“What makes a Cartier Replica watch different is really the work on shape and design.” This one sentence pretty much sums up the 25 pieces we got to see from Cartier’s official archives, including some of the craziest variations of the iconic Tank. This outstanding lineup also showed how Cartier has managed to continuously re-invent itself over nearly two centuries, with a unique ability to twist a classic and still keep the distinctly elegant vibe that has characterized the French maison since its founding in 1847. But aesthetics are not the only domain in which Cartier turned the horological world upside down; one should not forget where the invention of the deployant buckle came from, nor the countless groundbreaking calibers specifically developed for such inventive cases.
Of course you should watch the video above, but here are closer looks at a few of the incredible replica watches we had the opportunity to handle.
Square Pocket Watch In Platinum
What might look like a simple pocket watch turns out to be a highly technical piece, following the patent application 421746 filed in 1910 by Edmond Jaeger (the previous year he had also protected the principle of the folding buckle on behalf of Cartier, French patent 409891). In the case of this square piece, the glass was held in place through the bezel, itself attached to the case with eight visible screws. Interestingly, the round edges of the square reveal the play on basic geometrical shapes, and already announce some of the later variations we’d see in Tank wristwatches. That it’s solid platinum, with a platinum chain only ups the ante.
The Santos was the very first Cartier wristwatch conceived for men. It was born out of a private order from the adventurous pilot Alberto Santos-Dumont, who wished to read the time without removing his hands from the controls of his plane ( though “flying machine” would probably be a more accurate description of this contraption, given that this happened back in 1904). The Santos was then commercially launched in 1911, and almost identically re-produced in the 1980s, proving how eternal a great design can be.
Original Tank Normale
The Tank Normale is nothing more than its name suggest: the “first” Tank, originally designed for General John Joseph Pershing in 1917 and serially produced in 1919 (in nine examples, all sold almost immediately). The naming convention was adopted to make a distinction with the Tank Louis Cartier, which offered more rounded edges from 1922 onward. Both Tank models play with the stylistic grammar that we know from Cartier, offering a square dial within a rectangular shape. Note that while this example belongs to the early production (its engravings date it to 1938), the Tank Normale was also relaunched in 1973.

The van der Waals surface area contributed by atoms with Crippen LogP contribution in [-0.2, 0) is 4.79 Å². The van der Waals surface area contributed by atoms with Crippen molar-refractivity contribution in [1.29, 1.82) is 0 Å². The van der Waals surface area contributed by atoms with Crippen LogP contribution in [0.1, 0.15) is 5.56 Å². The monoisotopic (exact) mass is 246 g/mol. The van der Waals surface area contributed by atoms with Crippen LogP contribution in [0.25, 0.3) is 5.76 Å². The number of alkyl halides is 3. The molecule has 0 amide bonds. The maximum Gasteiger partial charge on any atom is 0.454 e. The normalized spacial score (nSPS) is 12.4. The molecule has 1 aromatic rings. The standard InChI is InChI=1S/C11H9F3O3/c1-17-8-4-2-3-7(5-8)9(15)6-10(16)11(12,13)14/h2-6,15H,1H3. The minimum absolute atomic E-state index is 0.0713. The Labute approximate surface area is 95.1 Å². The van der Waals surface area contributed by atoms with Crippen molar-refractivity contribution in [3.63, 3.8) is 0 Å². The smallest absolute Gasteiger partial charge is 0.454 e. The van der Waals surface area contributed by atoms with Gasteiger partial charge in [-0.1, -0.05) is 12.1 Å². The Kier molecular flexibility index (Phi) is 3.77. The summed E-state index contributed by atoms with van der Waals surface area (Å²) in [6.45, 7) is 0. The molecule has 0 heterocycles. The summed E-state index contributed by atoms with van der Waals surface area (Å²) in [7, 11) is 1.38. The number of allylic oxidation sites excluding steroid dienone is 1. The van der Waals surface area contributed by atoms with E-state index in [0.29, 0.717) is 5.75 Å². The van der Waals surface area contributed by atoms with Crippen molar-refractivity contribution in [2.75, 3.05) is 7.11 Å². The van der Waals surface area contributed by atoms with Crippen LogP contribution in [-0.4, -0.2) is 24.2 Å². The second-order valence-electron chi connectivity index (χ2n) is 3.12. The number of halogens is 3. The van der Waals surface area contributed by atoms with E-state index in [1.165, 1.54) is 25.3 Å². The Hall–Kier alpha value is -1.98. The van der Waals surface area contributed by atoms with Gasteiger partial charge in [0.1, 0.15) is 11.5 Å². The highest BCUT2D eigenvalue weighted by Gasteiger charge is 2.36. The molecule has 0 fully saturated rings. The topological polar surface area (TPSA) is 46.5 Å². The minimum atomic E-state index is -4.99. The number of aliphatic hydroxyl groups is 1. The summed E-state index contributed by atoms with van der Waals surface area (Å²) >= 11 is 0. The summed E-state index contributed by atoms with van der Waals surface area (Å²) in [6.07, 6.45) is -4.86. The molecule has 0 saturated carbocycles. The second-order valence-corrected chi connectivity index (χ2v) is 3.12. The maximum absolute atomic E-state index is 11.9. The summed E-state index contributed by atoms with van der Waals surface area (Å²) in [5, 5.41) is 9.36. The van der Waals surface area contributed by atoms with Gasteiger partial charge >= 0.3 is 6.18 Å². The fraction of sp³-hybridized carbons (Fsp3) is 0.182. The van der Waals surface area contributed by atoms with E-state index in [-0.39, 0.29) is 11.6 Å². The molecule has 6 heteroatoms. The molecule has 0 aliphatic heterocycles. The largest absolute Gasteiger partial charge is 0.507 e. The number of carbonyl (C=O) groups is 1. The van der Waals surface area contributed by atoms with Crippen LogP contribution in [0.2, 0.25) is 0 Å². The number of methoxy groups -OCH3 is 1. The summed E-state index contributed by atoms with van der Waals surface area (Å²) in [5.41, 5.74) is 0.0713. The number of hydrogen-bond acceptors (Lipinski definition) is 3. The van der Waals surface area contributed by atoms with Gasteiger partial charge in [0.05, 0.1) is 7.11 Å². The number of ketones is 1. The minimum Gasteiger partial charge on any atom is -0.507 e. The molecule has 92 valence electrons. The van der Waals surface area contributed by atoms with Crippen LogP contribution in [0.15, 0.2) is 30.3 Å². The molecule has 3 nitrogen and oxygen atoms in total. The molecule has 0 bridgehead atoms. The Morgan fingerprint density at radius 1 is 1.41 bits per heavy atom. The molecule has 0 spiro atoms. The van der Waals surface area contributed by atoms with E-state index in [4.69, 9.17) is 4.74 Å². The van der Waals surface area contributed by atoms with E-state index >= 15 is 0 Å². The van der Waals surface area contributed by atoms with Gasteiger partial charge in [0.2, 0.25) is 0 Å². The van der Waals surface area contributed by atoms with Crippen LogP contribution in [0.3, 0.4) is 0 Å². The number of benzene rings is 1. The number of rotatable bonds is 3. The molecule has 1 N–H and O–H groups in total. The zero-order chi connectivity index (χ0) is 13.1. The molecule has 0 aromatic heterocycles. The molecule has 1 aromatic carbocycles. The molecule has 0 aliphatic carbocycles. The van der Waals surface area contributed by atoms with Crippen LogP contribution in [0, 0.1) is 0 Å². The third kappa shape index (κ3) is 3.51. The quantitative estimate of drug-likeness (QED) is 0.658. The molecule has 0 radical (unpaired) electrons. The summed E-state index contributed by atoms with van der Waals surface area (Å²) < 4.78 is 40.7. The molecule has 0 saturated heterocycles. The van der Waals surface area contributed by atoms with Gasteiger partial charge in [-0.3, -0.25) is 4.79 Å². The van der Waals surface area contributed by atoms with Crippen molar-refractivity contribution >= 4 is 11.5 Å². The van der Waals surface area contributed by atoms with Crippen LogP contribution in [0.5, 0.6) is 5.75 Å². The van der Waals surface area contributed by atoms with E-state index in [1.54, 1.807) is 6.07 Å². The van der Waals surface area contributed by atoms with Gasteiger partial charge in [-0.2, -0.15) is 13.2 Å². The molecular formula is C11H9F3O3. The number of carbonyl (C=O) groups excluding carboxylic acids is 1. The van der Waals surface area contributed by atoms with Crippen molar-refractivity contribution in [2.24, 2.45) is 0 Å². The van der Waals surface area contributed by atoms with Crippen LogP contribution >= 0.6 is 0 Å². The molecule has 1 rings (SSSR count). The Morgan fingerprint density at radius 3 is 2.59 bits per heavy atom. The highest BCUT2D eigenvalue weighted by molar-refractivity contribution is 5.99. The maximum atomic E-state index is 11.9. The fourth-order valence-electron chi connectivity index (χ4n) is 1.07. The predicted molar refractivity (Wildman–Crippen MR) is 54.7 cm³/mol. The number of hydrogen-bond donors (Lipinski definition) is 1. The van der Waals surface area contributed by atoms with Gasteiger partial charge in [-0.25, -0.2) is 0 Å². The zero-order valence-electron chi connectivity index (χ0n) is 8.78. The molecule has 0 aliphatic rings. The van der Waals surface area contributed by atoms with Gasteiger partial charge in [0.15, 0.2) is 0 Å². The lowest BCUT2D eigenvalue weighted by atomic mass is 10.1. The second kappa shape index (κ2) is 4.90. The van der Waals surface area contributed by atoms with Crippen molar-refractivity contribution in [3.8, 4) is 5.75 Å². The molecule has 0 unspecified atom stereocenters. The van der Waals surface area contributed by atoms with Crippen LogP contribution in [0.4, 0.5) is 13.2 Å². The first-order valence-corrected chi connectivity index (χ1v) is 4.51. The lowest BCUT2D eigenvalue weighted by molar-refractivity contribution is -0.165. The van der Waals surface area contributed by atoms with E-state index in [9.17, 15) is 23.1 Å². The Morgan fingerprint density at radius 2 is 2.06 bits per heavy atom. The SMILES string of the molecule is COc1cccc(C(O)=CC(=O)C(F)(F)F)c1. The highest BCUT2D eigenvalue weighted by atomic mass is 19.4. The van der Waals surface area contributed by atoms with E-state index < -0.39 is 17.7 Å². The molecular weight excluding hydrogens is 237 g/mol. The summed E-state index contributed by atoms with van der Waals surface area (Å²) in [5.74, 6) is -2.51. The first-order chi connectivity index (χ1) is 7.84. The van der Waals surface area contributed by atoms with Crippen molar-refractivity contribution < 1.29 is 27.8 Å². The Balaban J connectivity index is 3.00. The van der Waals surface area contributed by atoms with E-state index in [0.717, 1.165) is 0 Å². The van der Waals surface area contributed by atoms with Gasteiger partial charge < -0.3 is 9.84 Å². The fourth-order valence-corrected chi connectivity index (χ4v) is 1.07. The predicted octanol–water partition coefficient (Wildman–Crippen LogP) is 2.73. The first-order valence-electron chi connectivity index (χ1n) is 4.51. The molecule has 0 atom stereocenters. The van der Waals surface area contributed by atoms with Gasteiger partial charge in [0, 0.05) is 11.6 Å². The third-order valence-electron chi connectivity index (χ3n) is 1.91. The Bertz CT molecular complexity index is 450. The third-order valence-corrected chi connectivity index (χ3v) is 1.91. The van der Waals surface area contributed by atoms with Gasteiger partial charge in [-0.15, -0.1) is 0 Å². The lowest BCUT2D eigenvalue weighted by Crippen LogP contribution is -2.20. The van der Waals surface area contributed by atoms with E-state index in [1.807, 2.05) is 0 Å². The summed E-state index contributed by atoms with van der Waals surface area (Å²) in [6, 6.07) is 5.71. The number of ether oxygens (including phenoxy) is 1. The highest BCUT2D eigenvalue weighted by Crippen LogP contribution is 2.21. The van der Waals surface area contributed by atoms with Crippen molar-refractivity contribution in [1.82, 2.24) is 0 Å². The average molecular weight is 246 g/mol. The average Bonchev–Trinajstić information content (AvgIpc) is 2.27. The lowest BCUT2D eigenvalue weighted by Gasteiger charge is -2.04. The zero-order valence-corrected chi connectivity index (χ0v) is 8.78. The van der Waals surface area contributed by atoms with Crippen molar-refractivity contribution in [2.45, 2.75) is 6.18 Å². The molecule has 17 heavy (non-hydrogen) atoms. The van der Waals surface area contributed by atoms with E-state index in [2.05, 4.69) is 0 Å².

The Cartier Baignoire might only have been introduced in 1957, its lines are strongly inspired by a watch that Louis Cartier had gifted to the Russian Grand Duchess Pavlovna, who might have been the very best individual client of Cartier in the early 20th Century. This watch owes its name to its resemblance to a bathtub, or “baignoire” in French (it was only officially called this in 1973, the Baignoire Allongée simply being an oversized version of the regular model). Its dramatically elongated numerals follow the typical Cartier typography, while offering a new take on how to elegantly balance a dial, even if oval-shaped.
While the Cartier Crash is highly reminiscent of The Persistence of Memory painted by Salvador Dali in 1931, its origin story is something else entirely (though maybe apocryphal). Its asymmetric case is said to come from a Baignoire Allongée which had melted after it was worn in a fatal car crash. The watch was brought in to Cartier London for repair and inspired the watch you see here. It could also just be a product of the Swinging Sixties in London, where the Crash first appeared in 1967, powered by a caliber from Jaeger-LeCoultre. Either way, it’s become a true icon, unlike anything else out there.
This Cartier is another model produced by Cartier London in the 1960s. It based on the geometric play between the classical round shape of the case and the lozenge dial. It is nonetheless intrinsically Cartier, from the painted Roman numerals to the cabochon sapphire-set crown. And its pebble-like shape makes it a wonder on the wrist, emphasizing that functionality was never forgotten in the quest of elegant shapes. It is an extremely rare reference with a total production estimated at just six examples.
The Tank Cintrée was unveiled in 1921, elongating the rectangular dimensions of the original Tank (the French word “Cintrée” here could be translated to something like “slimmed down” or “cinched”). The curved case follows the curvature of the wrist too, while its thin profile make it supremely elegant. It is a watch often associated with movie stars, famously worn by Steve McQueen in The Thomas Crown Affair. Its slimness though hurt the water resistance, which explains the later introduction of the thicker Tank Américaine in 1989.
Santos With Bracelet
This version of the Cartier Santos is by far the youngest watch from this selection, as evidenced by the screws on its bracelet, a characteristic of the 1978 Santos redesign (although the original Santos remained in production, especially in the Collection Privée Cartier Paris, also known as CPCP by the Cartier aficionados). The “new” Santos maintains the tool watch focus of its predecessor, as evidenced by the primary role of the exposed screws in the construction of its case and bracelet. Its stainless steel body was also a radical departure from the precious metals that Cartier had been consistently using, though the gold bezel and screws in the bracelet add some glitz. Along with the more affordable members of the Must de Cartier family, these pieces introduced Cartier to a new, younger clientele in the 70s and 80s.
For more, visit Cartier online.